Moose Hunt Proves Successful
Vermont's tenth moose hunting season in modern times was highly successful according to the Vermont Fish & Wildlife Department. The number of hunting permits issued for the October 19-22 season was 365, and hunters took 221 moose for a success rate of 60 percent.
"The success rate is about what we expected due to opening five new wildlife management units this year," said wildlife biologist Cedric Alexander. "The additional units opened for hunting were B, J2, L, M1, and P - all in northwestern and southern Vermont."
Moose hunting permits also were significantly increased in wildlife management units E1, E2 and D2, all in the Northeast Kingdom. A smaller increase in permits went to units C,D1 and H1.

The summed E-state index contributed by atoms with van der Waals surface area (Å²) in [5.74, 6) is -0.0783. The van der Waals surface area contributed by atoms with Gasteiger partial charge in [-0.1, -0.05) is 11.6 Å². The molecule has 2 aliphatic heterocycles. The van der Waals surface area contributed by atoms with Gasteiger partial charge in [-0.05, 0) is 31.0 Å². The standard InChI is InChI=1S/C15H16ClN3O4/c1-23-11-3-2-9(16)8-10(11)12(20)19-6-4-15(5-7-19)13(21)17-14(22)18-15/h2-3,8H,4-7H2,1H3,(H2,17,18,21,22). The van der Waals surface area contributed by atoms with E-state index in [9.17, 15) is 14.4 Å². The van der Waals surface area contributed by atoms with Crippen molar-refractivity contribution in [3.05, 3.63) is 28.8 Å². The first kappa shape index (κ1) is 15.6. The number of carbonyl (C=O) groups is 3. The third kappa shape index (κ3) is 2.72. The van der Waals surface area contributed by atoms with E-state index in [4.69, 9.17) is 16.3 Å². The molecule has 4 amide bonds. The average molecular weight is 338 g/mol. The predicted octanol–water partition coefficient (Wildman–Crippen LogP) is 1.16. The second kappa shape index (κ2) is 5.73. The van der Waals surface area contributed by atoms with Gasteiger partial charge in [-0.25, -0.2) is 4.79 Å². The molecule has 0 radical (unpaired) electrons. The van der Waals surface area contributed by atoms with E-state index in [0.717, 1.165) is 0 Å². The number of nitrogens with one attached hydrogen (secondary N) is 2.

Robert Dewey of Bennington shot a moose with a 30-point record rack measuring 65 inches from tip to tip. Dewey got the moose in Woodford, which is located in wildlife management unit P, opened for the first time this season.
The heaviest moose was a 938-pound bull with 19 antler points and a 61-inch spread, taken in Norton by Chris Carroll of Jeffersonville.
Vermont's first moose hunt in over a century was held in 1993 when 30 hunting permits were issued and 25 moose were tagged by hunters. The number of permits increased over the years as the moose population grew to an estimated 4,000 statewide in 2002.
"An estimated 32 tons of boneless moose meat was harvested during the four-day hunting season," said Alexander.
"Vermont's moose population is being managed with controlled numbers of hunting permits being issued for different wildlife management units - all according to Vermont's moose management plan which was built on scientific data and public input."